The Saints were without injured receivers Michael Thomas and Deonte Harris, as well as quarterback/playmaker Taysom Hill, due to injuries. They did have receiver Tre’Quan Smith back for the first time this season, but he and Winston couldn’t get on the same page, leading to a sideline brawl that Winston stated was “simply communication; we had to be on the same page.”
The highly anticipated clash between Saints cornerback Marshon Lattimore and Seahawks receiver DK Metcalf didn’t disappoint, and it almost ended in brawls. On Seattle’s first drive, Metcalf won the first round with an 84-yard touchdown reception. Despite the fact that Metcalf looked to get away with offensive pass interference, both players made a lot of contact before Lattimore went to the ground. The two continued to fight throughout the night, with Lattimore receiving two personal foul penalties for shoves, face mask grabs, and yelling battles. Metcalf was eventually held in check by Lattimore, who only caught one more throw for 12 yards.
Sean Payton, the coach of the New Orleans Saints, expressed fear that emotions may erupt.
“You don’t want to send 140 people from Seattle to New Orleans just to lose because the event slips through your fingers. Everyone is relying on each other “Payton said. “And I understand your desire to be competitive. But I believe that’s a sign of a good team when you know how to win and win and win and win and win and win and win and win and win and win and win and win and win and win and win and win and win and win and win and win and win and win and win and win and win and win and win and win and win and It’s more crucial than everything else to leave with a victory. It’s a young squad, you know. That message is still being preached.”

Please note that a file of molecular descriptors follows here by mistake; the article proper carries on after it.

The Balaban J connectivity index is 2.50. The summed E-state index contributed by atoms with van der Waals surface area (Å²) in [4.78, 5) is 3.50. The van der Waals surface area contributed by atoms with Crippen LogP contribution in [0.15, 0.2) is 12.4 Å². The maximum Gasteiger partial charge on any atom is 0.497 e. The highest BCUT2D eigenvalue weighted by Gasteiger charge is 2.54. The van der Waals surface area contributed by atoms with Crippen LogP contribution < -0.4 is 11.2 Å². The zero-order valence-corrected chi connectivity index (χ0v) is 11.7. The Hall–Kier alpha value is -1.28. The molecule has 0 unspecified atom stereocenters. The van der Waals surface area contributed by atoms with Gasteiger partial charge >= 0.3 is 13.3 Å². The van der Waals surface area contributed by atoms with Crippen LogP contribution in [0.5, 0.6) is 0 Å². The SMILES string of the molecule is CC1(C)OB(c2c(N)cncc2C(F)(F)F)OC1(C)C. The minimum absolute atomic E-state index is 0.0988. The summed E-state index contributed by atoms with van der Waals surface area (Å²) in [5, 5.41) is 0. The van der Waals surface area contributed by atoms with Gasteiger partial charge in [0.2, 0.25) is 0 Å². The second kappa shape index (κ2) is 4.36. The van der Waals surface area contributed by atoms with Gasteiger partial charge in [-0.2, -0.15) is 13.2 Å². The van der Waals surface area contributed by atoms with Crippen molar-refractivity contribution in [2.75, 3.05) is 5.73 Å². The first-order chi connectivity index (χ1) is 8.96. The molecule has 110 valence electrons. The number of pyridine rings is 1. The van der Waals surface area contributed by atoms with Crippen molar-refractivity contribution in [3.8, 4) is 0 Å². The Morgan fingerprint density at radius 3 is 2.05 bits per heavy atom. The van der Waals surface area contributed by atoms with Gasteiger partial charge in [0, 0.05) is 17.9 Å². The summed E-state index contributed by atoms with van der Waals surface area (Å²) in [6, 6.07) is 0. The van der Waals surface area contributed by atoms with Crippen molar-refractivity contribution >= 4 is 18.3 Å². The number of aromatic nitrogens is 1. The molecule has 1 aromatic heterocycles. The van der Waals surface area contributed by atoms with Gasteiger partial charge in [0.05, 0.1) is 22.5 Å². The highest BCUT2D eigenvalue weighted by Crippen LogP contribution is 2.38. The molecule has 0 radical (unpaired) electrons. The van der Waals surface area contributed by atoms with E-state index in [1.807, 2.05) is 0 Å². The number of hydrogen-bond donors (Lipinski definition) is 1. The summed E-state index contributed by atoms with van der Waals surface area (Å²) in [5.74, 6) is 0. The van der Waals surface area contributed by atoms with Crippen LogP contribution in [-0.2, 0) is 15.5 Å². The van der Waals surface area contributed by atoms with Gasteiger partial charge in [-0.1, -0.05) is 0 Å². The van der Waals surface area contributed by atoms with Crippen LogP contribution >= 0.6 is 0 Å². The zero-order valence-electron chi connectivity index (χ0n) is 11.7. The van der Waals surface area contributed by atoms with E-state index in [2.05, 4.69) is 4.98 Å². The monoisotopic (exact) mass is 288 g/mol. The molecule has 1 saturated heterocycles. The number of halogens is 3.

The Saints’ defense continued to be the team’s strength, allowing just 219 yards against Seattle (84 of them on that one play). And linebacker Demario Davis, who led the team with 10 tackles, 2 sacks, and 4 tackles for loss, remained at the vanguard of the effort. The Saints were fourth in the NFL in points allowed per game (18.2) before the night, and they improved on that statistic.
Pivotal plays: On a wet, windy night when points looked difficult to come by for both offenses, it’s often better to be fortunate than excellent. With 3:08 remaining, the Saints were about to try a 42-yard field goal when Seattle was called for encroachment. After the two-minute warning, Johnson was given the opportunity to attempt the game-winning 33-yard field goal. Johnson was making his NFL debut after being signed off the Chicago Bears’ practice squad last week. He is New Orleans’ seventh kicker this season. Wil Lutz, a veteran, is set to return from injury shortly. When asked how he would think in a stressful circumstance in bad weather in front of a hostile audience, Johnson said, “Not to consider any of those possibilities. Not to overthink things, but to just go out there and do what I’ve done before.”